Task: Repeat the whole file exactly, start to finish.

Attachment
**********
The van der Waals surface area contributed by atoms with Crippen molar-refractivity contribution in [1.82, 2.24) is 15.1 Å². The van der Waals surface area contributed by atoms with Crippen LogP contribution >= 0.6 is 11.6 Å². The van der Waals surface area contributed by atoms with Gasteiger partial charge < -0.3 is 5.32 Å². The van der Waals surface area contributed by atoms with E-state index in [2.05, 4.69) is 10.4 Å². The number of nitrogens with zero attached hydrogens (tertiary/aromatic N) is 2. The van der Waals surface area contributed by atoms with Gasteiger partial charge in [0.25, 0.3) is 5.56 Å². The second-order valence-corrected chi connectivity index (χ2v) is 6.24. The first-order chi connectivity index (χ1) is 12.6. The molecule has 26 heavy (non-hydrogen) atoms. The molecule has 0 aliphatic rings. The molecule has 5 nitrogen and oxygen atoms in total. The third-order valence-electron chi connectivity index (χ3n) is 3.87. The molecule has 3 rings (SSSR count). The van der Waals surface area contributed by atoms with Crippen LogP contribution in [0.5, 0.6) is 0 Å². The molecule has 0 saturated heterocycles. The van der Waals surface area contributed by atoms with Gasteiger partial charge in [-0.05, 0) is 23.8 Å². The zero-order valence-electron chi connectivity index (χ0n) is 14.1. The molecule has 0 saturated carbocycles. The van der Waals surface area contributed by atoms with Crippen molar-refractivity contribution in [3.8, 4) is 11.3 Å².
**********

The van der Waals surface area contributed by atoms with Crippen molar-refractivity contribution in [1.82, 2.24) is 15.1 Å². The van der Waals surface area contributed by atoms with Crippen LogP contribution >= 0.6 is 11.6 Å². The van der Waals surface area contributed by atoms with Gasteiger partial charge < -0.3 is 5.32 Å². The van der Waals surface area contributed by atoms with E-state index in [2.05, 4.69) is 10.4 Å². The number of nitrogens with zero attached hydrogens (tertiary/aromatic N) is 2. The van der Waals surface area contributed by atoms with Gasteiger partial charge in [0.25, 0.3) is 5.56 Å². The second-order valence-corrected chi connectivity index (χ2v) is 6.24. The first-order chi connectivity index (χ1) is 12.6. The molecule has 26 heavy (non-hydrogen) atoms. The molecule has 0 aliphatic rings. The molecule has 5 nitrogen and oxygen atoms in total. The third-order valence-electron chi connectivity index (χ3n) is 3.87. The molecule has 3 rings (SSSR count). The van der Waals surface area contributed by atoms with Crippen LogP contribution in [0.5, 0.6) is 0 Å². The molecule has 0 saturated heterocycles. The van der Waals surface area contributed by atoms with Gasteiger partial charge in [-0.05, 0) is 23.8 Å². The zero-order valence-electron chi connectivity index (χ0n) is 14.1. The molecule has 0 saturated carbocycles. The van der Waals surface area contributed by atoms with Crippen molar-refractivity contribution in [3.8, 4) is 11.3 Å².